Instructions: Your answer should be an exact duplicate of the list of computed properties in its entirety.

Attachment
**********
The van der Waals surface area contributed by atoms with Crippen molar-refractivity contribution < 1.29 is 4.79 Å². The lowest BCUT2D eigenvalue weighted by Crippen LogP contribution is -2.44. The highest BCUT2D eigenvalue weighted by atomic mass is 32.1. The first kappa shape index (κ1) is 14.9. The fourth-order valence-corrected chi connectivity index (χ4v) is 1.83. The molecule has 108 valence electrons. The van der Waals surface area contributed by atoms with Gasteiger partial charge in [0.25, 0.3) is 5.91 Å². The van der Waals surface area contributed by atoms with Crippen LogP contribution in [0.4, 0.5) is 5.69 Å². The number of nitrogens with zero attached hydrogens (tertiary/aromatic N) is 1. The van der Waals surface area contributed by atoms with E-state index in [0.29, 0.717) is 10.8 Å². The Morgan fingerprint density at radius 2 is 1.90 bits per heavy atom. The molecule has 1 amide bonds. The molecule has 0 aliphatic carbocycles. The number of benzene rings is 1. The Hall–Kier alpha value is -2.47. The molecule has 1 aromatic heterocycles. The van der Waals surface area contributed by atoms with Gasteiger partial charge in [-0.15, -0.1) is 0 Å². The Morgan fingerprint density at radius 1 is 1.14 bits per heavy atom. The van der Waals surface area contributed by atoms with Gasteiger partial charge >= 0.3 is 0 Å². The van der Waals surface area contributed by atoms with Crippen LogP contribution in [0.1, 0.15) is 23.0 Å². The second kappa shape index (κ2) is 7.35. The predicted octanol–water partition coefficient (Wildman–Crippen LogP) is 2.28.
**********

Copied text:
The van der Waals surface area contributed by atoms with Crippen molar-refractivity contribution < 1.29 is 4.79 Å². The lowest BCUT2D eigenvalue weighted by Crippen LogP contribution is -2.44. The highest BCUT2D eigenvalue weighted by atomic mass is 32.1. The first kappa shape index (κ1) is 14.9. The fourth-order valence-corrected chi connectivity index (χ4v) is 1.83. The molecule has 108 valence electrons. The van der Waals surface area contributed by atoms with Gasteiger partial charge in [0.25, 0.3) is 5.91 Å². The van der Waals surface area contributed by atoms with Crippen LogP contribution in [0.4, 0.5) is 5.69 Å². The number of nitrogens with zero attached hydrogens (tertiary/aromatic N) is 1. The van der Waals surface area contributed by atoms with E-state index in [0.29, 0.717) is 10.8 Å². The Morgan fingerprint density at radius 2 is 1.90 bits per heavy atom. The molecule has 1 amide bonds. The molecule has 0 aliphatic carbocycles. The number of benzene rings is 1. The Hall–Kier alpha value is -2.47. The molecule has 1 aromatic heterocycles. The van der Waals surface area contributed by atoms with Gasteiger partial charge in [-0.15, -0.1) is 0 Å². The Morgan fingerprint density at radius 1 is 1.14 bits per heavy atom. The van der Waals surface area contributed by atoms with Gasteiger partial charge >= 0.3 is 0 Å². The van der Waals surface area contributed by atoms with Crippen LogP contribution in [0.1, 0.15) is 23.0 Å². The second kappa shape index (κ2) is 7.35. The predicted octanol–water partition coefficient (Wildman–Crippen LogP) is 2.28.